What I observed was this: basically, a rhythmic pattern might be auditory (in the music one can hear) or visual (in a dance one sees). But from the point of view of the dancer, the same rhythmical pattern might also be a proprioceptive pattern, i.e. a pattern that the dancer observes with the muscle and touch receptors in his body. The abstract rhythmical pattern is always the same. So you can transfer a piece of music to another musical instrument or you can “play” it with your own body. Or you can add another “tune” or “voice”. So music in this musical tradition is not necessarily an audory art. The fact that many African languages don’t distinguish between concepts of music and dance in the same way as European languages do might have it’s roots here.

In fact, African dance can be viewed as a proprioceptive art where the dancer is the only person who can perceive the piece of art completely. The rhythmical structure you feel in the body is then integrated with the auditory music into a “multimedia” experience of great beauty. So Africans have created an art form for the body-internal proprioceptive senses which have been neglected or overlooked in most other parts of the world as a possible target for art.

If you know the dance, you can perceive the structures in somebody else’s dance you see (neuroscientists are telling us that we have specialized “mirror neurons” that enable us to understand other peoples movements), but I think that primarily, African dance is not a visual art but a proprioceptive art.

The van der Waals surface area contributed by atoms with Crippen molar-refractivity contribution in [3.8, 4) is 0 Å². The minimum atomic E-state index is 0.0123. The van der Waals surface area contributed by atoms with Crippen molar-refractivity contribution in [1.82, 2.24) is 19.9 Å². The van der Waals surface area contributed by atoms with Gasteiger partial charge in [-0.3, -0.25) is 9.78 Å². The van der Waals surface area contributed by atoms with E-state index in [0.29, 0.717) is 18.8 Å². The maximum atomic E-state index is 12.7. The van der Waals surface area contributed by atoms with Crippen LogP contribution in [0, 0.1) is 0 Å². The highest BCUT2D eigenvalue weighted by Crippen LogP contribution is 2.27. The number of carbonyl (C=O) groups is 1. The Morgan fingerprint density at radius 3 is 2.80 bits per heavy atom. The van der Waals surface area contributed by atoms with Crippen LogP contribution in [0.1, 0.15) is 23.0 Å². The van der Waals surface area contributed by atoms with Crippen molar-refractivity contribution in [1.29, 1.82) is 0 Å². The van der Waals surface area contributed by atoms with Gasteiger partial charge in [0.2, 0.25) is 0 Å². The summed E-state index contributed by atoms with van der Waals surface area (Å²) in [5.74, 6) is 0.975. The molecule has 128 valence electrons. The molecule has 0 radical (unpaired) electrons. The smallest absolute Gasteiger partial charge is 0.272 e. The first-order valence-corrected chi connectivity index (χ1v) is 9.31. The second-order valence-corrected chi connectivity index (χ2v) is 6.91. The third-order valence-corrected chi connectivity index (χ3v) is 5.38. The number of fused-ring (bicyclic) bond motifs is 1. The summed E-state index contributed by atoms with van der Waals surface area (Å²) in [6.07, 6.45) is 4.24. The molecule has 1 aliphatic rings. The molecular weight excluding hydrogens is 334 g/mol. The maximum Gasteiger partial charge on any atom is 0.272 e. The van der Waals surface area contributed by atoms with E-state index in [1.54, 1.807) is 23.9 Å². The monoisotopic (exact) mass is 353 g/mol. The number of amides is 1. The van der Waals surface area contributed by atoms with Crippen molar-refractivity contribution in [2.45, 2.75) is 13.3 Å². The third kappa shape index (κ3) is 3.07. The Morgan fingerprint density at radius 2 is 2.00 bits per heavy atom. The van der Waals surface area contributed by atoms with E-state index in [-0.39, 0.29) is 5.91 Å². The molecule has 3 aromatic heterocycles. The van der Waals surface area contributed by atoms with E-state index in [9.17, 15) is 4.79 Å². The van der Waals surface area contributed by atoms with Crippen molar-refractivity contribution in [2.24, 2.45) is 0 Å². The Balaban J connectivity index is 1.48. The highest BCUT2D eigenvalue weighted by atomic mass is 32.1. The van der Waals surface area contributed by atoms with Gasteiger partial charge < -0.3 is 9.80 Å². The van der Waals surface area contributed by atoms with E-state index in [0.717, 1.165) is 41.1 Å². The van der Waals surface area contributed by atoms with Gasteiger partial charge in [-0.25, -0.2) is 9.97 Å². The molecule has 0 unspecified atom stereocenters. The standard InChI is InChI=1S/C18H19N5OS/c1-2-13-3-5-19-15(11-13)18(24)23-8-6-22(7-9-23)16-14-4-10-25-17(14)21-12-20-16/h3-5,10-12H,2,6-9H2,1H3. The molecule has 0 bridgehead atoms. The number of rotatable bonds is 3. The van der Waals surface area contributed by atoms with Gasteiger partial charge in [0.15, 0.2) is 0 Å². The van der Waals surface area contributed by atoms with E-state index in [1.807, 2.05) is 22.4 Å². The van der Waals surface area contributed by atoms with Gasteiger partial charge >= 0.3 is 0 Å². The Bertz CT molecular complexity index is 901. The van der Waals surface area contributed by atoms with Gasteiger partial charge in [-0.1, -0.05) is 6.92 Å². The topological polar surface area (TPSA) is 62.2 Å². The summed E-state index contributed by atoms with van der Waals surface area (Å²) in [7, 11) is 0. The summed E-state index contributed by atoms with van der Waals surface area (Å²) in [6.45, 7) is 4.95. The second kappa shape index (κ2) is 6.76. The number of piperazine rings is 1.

Since an auditory pattern might be transferred to a proprioceptive pattern and vice versa (the abstract pattern of “music/dance” being the same in both ways of performing it) and both parts of the experience can then be integrated into one multimedia structure in the dancer’s/listener’s mind, both are just different expressions of the same abstract structure.

So the western way of looking at dance as a visual form of art is limited. The visual component does exist in Africa as well, especially in dances in which masks are also used,


but it is only part of the story.

What is unique in the proprioceptive aspect of dance is that this is a form of art you cannot passively consume. You must learn it yourself and do it in order to be able to fully experience it.


Once the movements have become automatized to some extent so that you can just observe them, there is a rich world of swinging patterns that you can observe in their relationships to each other and to the music. And once you have learnt that, you can also see more when observing other dancers. There is a rich world of aesthetic experience hidden to many people. Learning some of it is worth the effort.

(The pictures were taken during the funeral of my father in law, Max Kuma, in the town of Njinikom in Cameroon in 2009.)

8 thoughts on “Proprioceptive Art

  1. Pingback: The Spectrum of Creativity | The Asifoscope

Leave a Reply

Fill in your details below or click an icon to log in: Logo

You are commenting using your account. Log Out /  Change )

Google+ photo

You are commenting using your Google+ account. Log Out /  Change )

Twitter picture

You are commenting using your Twitter account. Log Out /  Change )

Facebook photo

You are commenting using your Facebook account. Log Out /  Change )


Connecting to %s